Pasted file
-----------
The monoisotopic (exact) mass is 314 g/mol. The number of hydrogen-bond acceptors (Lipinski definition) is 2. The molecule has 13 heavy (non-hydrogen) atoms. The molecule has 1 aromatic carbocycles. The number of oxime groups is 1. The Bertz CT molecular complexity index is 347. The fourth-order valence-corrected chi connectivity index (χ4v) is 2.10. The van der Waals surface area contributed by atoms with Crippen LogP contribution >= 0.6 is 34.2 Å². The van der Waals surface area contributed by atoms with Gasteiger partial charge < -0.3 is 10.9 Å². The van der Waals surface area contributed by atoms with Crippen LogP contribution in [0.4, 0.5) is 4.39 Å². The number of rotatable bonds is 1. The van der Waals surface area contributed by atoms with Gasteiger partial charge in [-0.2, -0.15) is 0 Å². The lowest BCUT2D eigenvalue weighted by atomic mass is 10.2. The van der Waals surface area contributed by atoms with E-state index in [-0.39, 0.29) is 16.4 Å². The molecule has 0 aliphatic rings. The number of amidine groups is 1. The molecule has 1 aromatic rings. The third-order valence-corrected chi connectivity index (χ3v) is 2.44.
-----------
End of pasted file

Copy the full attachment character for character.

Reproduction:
The monoisotopic (exact) mass is 314 g/mol. The number of hydrogen-bond acceptors (Lipinski definition) is 2. The molecule has 13 heavy (non-hydrogen) atoms. The molecule has 1 aromatic carbocycles. The number of oxime groups is 1. The Bertz CT molecular complexity index is 347. The fourth-order valence-corrected chi connectivity index (χ4v) is 2.10. The van der Waals surface area contributed by atoms with Crippen LogP contribution >= 0.6 is 34.2 Å². The van der Waals surface area contributed by atoms with Gasteiger partial charge < -0.3 is 10.9 Å². The van der Waals surface area contributed by atoms with Crippen LogP contribution in [0.4, 0.5) is 4.39 Å². The number of rotatable bonds is 1. The van der Waals surface area contributed by atoms with Gasteiger partial charge in [-0.2, -0.15) is 0 Å². The lowest BCUT2D eigenvalue weighted by atomic mass is 10.2. The van der Waals surface area contributed by atoms with E-state index in [-0.39, 0.29) is 16.4 Å². The molecule has 0 aliphatic rings. The number of amidine groups is 1. The molecule has 1 aromatic rings. The third-order valence-corrected chi connectivity index (χ3v) is 2.44.